|Also not a discussion of the utter nonsense shown in this picture.|
On the other hand, I started with the Mac #3 as a new medic, but quickly became a "The-#4-Mac-has-never-let-me-down" kinda guy. Still am, even as an ER doc.
Candid confession - I have no talent for the Miller
I'll be honest though. One of the chief reasons I'm a "#4 Mac guy" is that I never learned to use the Miller effectively.
Sure, people say that "It's better for peds," or "It's better for trauma intubations." But I've had trouble sweeping the tongue with the tiny flange when I used it like a Mac, placing it on the right side, and trying to move the tongue to the left.
Placing it in the midline was even worse; I had no control of the oropharynx, and the tongue would just flop around. And it didn't even make sense to me - if moving the tongue with a curved blade didn't give me the view I needed, why would smooshing the tongue help?
|A completely mythical view of the cords.|
Paraglossal approach with the Miller
There are some variations, but they all start with proper positioning of the head and neck, either in "sniffing position," as with your medical patients, or in neutral, in-line stabilization for your trauma patients.
Much like a Mac, you place the blade into the corner of the mouth, and advance it along the groove between the tongue and the tonsil ("paraglossal"). Then, however, things go a little differently.
Levitan, on his excellent AirwayCam website, describes the paraglossal approach:
"Proper position is achieved with straight blades by deliberately directing the blade to the right paraglossal space. No tongue should be present to the right of the blade. Full insertion of the blade should occur through the right lateral mouth, over the molar dentition, and while the distal blade may then be directed medially, the proximal blade should never be brought back towards the midline, otherwise it will hit the central incisors.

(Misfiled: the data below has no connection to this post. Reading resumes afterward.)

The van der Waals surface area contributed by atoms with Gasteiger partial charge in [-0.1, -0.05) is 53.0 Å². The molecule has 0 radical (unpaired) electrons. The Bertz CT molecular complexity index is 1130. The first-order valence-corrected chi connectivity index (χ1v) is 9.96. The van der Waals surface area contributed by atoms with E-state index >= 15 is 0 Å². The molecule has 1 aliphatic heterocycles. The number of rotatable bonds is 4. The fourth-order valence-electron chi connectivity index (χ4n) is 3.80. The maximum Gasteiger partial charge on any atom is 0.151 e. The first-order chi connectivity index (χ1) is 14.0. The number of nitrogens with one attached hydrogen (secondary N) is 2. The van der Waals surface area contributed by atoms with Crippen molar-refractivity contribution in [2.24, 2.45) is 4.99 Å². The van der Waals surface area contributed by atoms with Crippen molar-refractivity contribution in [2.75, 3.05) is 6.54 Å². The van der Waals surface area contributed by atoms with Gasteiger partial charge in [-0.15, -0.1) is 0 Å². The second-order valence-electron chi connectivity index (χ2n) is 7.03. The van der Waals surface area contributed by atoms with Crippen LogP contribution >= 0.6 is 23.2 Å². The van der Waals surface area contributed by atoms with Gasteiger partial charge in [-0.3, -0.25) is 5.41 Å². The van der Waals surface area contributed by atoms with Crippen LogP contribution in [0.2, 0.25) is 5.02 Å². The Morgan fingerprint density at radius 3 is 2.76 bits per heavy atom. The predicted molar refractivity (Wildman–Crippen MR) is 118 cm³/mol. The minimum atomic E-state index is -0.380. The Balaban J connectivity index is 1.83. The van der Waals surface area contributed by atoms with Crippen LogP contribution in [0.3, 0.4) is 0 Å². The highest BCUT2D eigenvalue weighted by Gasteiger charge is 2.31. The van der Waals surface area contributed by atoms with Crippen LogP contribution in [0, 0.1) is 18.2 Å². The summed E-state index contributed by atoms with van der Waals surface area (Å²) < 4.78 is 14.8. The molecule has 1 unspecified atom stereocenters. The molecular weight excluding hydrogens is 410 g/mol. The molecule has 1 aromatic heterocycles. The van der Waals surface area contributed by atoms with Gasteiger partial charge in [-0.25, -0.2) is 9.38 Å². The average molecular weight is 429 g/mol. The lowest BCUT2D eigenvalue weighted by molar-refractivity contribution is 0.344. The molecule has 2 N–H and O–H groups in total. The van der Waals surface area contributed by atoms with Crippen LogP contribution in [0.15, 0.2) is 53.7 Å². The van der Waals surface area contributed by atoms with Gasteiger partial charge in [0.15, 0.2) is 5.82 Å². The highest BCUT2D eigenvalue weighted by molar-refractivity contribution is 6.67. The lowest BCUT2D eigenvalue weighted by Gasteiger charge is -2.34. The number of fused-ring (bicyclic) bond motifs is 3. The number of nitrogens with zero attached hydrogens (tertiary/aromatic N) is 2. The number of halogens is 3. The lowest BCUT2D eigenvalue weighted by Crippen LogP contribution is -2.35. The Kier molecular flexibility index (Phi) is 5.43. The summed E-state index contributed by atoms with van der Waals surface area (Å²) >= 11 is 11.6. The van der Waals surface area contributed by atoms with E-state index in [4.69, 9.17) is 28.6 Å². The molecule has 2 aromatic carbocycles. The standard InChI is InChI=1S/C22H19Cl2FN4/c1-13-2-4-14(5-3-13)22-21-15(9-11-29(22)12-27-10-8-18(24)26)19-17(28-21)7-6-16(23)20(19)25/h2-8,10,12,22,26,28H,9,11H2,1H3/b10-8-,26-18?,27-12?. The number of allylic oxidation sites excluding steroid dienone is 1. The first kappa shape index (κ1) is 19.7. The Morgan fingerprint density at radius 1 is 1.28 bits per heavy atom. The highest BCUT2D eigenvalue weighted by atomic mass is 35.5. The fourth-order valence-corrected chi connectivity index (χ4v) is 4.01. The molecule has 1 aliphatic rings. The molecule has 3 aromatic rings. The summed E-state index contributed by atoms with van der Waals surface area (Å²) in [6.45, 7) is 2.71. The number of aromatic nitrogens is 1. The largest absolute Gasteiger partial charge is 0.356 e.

After the epiglottis edge is identified, the handle must be tilted forward (e.g., the tip moves backward, toward the posterior hypopharynx). The blade is then inserted slightly farther (~1-2 cm), and the tip passed under the epiglottis. Once the epiglottis is “trapped” under the blade tip, the blade is rocked slightly backward (handle brought slightly more upright) and then the lifting force increased."
|Note that the blade is to the right of the nose, and that the ET tube runs under (not through) the blade lumen.|
Here's a drawing of the technique, from a key article by Henderson:"Tube delivery should be done using the extreme right corner of the mouth, and come up from below the line of site. An adult tube will not fit through the lumen of a Miller blade (and should not be attempted)."
|Blade stays on the right side of the nose.|
Does it work?
A study from 2010 in China confirmed the benefits of this technique. The title says it all: Prevention of dental damage and improvement of difficult intubation using a paraglossal technique with a straight Miller blade. Of course, we don't care that much about teeth when TSHTF, but it's a nice touch.
Another study (download here), done in 2008 in Canada, also showed that you could get a better view with this technique than with the standard curved-blade approach. There is also a great discussion about the history of laryngoscopes, and how we ended up with the current designs.
Better view - but more difficult to place the tube?
One trade-off of this better view may be that it is harder to actually place the tube.
In the 2003 paper "Straight blades improve visualization of the larynx while curved blades increase ease of intubation," Spanish anesthesiologists noted that use of a Macintosh blade, while providing an inferior view of glottis, nonetheless made it easier to place the tube. (Download)
Of course, if you don't have gottic view in the first place, it's going to be hard to place the tune
The Bottom Line
So, while the future of EMS ET intubation is a matter of much discussion, the need to be proficient in various techniques is not. Anybody who checks a set of blades at the start of a shift should know a number of techniques for using them. Hope this helps!